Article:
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Nerves are Natural, but You Can Race Without Fear. Here’s How.

Taking risks can actually help manage your race-day anxiety. What do you have to lose?

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Those moments before the gun goes off; our hearts racing, palms sweating, adrenaline coursing through our veins. This feeling is natural when we sign up to challenge the body and the mind. But it’s important to differentiate between the typical race day jitters and the excess anxiety and fear that only holds us back.

I’ll never forget my first road races after college track. I wasn’t telling a soul that I was racing. I signed up, wrote my own training plan, executed hard workouts before work, and then when race day came around I followed my race routine and felt excited and ready to run fast. Unlike racing in college, I gave myself full permission to take chances without the fear of failing. Heck, if I failed, I’d be the only one to know. My goal? To beat my local competitor, a U.K. Olympian. When the pace got hard at mile three, I decided to take the risk and match her moves. That day I pulled away from her with a mile to go and never looked back. It was the best feeling, racing without fear. It made me wonder why I hadn’t dialed in this fearless racing formula earlier on.

How to Not be Nervous Before a Race

I’ve developed four ways to run with courage, even when race-day nerves are high. Checking these off during your training will help you feel empowered when you step to the starting line.

Create Race Goals

Whether you’re working with a coach or training on your own, come up with a race-day strategy and set an A Goal, B Goal, and C Goal. Your A Goal should be your big scary goal; the one that results from taking a big risk. Your B Goal should be a strong second; if it’s not your A-day and you can’t execute your risk, you still aim for a strong performance. Your C Goal could be as simple as completing the race. The C Goal serves as a reminder that it’s OK to not always have a perfect, A-Goal day.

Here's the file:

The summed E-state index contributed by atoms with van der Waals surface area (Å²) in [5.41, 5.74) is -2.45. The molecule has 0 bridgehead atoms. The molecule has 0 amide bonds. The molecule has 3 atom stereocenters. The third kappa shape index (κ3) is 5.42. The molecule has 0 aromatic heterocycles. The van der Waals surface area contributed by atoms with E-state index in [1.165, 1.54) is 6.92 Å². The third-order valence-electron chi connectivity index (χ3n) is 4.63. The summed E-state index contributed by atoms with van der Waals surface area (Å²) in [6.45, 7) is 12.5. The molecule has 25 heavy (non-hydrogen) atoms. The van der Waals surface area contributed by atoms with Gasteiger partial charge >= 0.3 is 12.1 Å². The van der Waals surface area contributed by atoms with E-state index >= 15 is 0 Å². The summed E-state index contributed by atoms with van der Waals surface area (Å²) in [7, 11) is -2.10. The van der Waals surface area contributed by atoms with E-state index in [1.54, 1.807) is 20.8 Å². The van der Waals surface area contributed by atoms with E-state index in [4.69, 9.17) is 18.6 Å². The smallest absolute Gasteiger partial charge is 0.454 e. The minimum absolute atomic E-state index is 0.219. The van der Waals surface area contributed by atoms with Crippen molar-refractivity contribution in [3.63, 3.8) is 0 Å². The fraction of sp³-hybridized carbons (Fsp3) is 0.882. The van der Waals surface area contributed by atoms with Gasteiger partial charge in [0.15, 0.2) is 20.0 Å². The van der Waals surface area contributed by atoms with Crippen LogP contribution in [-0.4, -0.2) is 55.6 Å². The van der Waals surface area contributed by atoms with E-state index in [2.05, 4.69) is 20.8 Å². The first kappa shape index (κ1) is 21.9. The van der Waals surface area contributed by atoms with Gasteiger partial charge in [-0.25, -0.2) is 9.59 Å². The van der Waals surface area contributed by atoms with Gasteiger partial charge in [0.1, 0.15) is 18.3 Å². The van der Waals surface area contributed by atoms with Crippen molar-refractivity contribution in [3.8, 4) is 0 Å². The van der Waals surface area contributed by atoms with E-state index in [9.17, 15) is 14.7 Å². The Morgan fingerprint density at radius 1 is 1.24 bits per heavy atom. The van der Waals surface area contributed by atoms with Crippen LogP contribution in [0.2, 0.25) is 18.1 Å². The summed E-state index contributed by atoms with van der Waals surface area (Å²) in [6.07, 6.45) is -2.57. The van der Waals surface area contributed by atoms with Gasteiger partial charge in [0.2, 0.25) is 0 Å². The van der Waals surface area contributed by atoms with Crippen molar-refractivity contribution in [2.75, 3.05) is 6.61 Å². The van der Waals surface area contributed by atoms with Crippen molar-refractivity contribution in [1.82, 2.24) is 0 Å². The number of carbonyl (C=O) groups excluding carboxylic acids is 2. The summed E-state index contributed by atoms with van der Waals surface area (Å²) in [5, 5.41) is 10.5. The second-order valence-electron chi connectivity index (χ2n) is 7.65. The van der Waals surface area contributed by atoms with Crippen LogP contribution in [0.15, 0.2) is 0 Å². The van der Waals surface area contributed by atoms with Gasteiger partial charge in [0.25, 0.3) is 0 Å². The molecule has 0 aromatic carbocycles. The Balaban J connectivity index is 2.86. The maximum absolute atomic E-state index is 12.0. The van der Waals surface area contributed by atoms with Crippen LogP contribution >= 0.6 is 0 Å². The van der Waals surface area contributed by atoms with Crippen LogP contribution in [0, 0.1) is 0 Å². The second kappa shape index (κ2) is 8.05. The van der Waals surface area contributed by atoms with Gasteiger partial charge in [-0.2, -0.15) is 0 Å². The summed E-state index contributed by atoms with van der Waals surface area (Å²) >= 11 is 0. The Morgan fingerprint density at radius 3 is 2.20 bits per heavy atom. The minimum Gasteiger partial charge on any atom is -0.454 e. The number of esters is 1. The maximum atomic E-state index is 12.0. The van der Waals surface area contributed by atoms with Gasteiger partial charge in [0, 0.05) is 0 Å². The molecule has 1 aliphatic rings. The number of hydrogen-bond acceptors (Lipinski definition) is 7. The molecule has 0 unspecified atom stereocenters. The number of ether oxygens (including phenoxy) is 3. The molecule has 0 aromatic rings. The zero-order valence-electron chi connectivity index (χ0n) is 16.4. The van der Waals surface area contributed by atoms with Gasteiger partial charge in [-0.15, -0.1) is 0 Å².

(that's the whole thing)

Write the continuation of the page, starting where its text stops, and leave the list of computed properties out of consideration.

RELATED: Overcome Your Pre-Race Jitters to Run a Faster 5K

Write Down Your “Why”

Remember why you are running and racing. It’s different for everyone, but at the core for most is that running is something we get to do, rarely something we have to do. Sometimes a simple check-in with your “why” is enough to move our fear from the driver’s seat to the back seat, allowing us to not be nervous before a race. 

RELATED: What Does “Being a Runner” Mean to You?

Dial in Your Race-Day Routine

Creating a rock-solid routine can help ease excess anxiety. A week before racing, write down what time you’ll wake up on race morning, what you’ll have for pre-race nutrition and hydration, what you’ll wear, and when you’ll warm up and do strides before the gun goes off. A routine helps us to set our intention and simultaneously creates a sense of calm and confidence.

Give Yourself Permission to Take a Risk

Failure at its worst is failing to try at all. When we ditch the fear of failure, we give ourselves permission to try hard things and surprise ourselves with success. Sure, we might have lower margins of error in some races, but identify the races where you can take a risk. Don’t hold back and see what happens. The experience will only allow you to grow in your running.

RELATED: Don’t Think—And Other Science-Backed Tricks to Talking Yourself into a PR


Heather Stephens competed for Syracuse University and began her coaching career at Georgetown University. She’s now a private coach for Rad Running, based in Seattle.